Your industry news - first Number 1 for Recruitment
We strongly recommend viewing Cleanzine full size in your web browser. Click our masthead above to visit our website version.
Rafael Cobos AMIMarEST, of Futureclean Assured Systems, reports on the future of the cleaning products formulation business
Household, Industrial and Institutional Ingredients (H3i) was a unique UK event for everyone involved in formulating HI&I cleaning products. Over two days, about 70 companies represented the full spectrum of ingredients and showcased new technologies to the cleaning products formulation market.
As an independent consultant to many companies and industries, I took one such client along with me and I illustrated how these new technologies and ingredients from several different manufacturers could be implemented within my client's existing product lines, ensuring current and future legislative compliance.
All cleaning products, whether they are for domestic use in laundry detergents or shampoos, or whether they are for industrial or commercial applications, are a mixture of many ingredients that work together to perform the cleaning task that has been set out. It was the manufacturers of these ingredients - firms with worldwide reach, which were represented at the H3i exhibition. They included Dow Chemicals, AkzoNobel, Brenntag Specialities, Dupont and many more.
The exhibition also featured a conference hosted by BACS (British Association of Chemical Specialties) and presented by various experts in key areas for the future development of cleaning products and their regulatory constraints. Over the two days, a number of key areas were discussed, which directly impacts the cleaning products industry and hence the cleaning industry as a whole. They included REACH (EU), sustainable cleaning and the new Biocidal Products Directive (EU), due to come into force on 1st January 2013. Under the 'sustainability' banner, we heard how trends in new and innovative ingredients are coming to market, derived from biotechnological processes and other renewable sources, with the aim of replacing ingredients considered hazardous to health and to the environment.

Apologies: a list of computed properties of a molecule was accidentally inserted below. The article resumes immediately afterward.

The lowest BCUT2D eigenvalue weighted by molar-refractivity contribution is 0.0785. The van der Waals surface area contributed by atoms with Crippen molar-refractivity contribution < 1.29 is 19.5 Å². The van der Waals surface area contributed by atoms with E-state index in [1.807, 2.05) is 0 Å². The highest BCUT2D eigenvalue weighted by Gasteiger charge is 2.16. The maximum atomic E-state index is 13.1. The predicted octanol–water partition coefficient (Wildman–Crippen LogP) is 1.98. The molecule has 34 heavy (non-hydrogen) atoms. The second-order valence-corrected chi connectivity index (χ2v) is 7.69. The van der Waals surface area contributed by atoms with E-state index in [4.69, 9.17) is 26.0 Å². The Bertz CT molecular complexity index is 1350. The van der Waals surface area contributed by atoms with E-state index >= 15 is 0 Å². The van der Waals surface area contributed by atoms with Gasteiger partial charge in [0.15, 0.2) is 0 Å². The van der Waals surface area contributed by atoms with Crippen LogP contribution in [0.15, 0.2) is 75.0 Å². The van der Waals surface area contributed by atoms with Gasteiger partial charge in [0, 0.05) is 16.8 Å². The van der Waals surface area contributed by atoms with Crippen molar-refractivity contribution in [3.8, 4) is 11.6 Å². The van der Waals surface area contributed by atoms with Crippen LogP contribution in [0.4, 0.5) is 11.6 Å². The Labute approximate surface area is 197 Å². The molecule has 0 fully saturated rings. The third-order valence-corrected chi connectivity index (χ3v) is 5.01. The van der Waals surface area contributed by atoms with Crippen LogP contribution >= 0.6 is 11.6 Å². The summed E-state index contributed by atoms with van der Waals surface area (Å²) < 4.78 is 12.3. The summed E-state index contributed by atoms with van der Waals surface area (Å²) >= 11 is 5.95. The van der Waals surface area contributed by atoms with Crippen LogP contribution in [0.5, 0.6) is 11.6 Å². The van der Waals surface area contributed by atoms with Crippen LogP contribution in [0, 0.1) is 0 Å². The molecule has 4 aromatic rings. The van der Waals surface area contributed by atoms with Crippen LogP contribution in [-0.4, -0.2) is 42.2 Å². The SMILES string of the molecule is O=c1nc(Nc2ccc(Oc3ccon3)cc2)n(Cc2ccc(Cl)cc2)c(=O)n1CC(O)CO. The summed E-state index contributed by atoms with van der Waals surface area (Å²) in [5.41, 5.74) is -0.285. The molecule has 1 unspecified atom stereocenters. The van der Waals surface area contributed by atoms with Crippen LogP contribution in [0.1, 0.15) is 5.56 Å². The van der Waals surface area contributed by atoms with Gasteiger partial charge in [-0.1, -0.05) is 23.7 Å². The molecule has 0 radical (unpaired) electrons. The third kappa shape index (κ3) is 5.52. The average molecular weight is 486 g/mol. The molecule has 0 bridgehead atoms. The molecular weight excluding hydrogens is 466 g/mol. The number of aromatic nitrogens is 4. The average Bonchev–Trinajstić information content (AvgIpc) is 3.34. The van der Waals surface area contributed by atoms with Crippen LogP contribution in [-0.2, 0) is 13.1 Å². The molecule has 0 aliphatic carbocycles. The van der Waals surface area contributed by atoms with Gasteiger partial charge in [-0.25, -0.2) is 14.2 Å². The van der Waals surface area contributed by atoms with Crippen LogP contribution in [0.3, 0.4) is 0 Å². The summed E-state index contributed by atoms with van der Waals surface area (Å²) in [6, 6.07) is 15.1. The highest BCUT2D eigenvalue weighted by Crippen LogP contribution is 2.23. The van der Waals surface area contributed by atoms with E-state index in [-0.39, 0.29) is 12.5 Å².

One key area of innovation highlighted at H3i, although certainly not new, is in the selective use of microbes to degrade soiling, commonly called bio-remediation, and is an ever-expanding technology. In the role of a consultant, I have employed microbes in a formulation (microbes coupled with surfactants and emulsifiers) to degrade oils (hydrocarbon), greases, fats and for waste treatment and have then devised the whole cleaning system to utilise this technology.
With the ever-tightening grasp of national and international environmental regulations and occupational health standards for the end-user, the exhibiting companies showcased their ingredients as replacements that not only comply with, but which also often outperform their the ingredient they are replacing. The key to the implementation of these new technologies is in the formulation (or re-formulation) of products, and the understanding of the interactions of their ingredients with each other and to the surfaces with which they come into contact.
31st May 2012